La Seine

Next to the Loire, the Seine is the premier river in France, much loved by French people because it flows through the capital city, Paris and at about 778 miles long it is a major commercial waterway.

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It first rises near to Dijon (best known perhaps for mustard!) connecting major cities such as Rouen and Paris; the latter has several dozen bridges spanning this mighty river and it is a popular recreational asset for the city. It finally emties into the English Channel, between the pretty town of Honfleur and the busy harbour of Le Havre; ocean-going vessels can reach as far as Rouen, some 70 miles from the sea, although smaller river boats can reach much further.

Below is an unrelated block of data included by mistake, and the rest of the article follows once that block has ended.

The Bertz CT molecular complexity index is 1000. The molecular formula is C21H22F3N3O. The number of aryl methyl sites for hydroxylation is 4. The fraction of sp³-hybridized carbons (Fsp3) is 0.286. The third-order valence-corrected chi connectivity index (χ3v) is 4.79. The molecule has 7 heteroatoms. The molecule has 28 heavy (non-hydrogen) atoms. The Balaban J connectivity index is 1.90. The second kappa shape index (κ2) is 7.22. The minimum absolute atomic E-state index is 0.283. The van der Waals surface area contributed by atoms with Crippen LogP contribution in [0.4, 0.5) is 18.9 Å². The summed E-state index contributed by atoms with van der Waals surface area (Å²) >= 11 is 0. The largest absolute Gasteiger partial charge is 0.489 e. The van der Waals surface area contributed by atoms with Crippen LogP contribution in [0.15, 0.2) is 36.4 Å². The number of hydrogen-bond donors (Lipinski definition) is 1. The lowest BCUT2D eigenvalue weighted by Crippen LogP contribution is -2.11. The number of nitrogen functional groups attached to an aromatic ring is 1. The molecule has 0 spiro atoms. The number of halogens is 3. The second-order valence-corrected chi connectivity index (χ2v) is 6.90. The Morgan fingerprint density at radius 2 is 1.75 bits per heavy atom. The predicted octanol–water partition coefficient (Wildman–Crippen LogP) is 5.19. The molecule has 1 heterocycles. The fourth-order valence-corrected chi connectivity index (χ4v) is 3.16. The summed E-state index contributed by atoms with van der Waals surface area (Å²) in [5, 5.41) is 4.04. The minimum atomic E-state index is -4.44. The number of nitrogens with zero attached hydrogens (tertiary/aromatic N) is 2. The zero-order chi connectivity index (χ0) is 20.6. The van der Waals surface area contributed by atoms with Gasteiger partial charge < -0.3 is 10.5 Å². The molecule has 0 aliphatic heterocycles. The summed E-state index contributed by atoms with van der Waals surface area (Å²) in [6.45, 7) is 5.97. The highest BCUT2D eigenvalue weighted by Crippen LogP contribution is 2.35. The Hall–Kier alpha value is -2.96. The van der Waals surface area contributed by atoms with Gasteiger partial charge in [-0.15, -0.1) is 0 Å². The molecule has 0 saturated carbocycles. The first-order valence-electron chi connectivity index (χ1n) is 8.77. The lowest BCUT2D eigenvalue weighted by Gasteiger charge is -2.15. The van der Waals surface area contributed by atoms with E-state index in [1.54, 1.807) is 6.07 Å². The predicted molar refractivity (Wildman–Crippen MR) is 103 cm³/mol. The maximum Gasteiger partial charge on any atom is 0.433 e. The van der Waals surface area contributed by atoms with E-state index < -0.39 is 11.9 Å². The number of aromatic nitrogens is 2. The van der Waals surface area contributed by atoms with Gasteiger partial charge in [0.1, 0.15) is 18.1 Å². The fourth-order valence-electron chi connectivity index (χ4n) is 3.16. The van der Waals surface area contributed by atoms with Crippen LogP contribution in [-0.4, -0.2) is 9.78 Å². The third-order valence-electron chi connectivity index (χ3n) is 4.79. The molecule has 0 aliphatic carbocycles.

It's effect on French history has been immense, by permitting water-borne navigation and subsequent commerce right into the heart of France. It provided, and still provides, water for irrigation over a vast area and without it France would now be a much different country than it is today. It's importance in early history can be judged by the remains of a Roman temple by it's source near to Dijon, dedicated to a Romanised local goddess Sequana, or "Goddess of the Seine".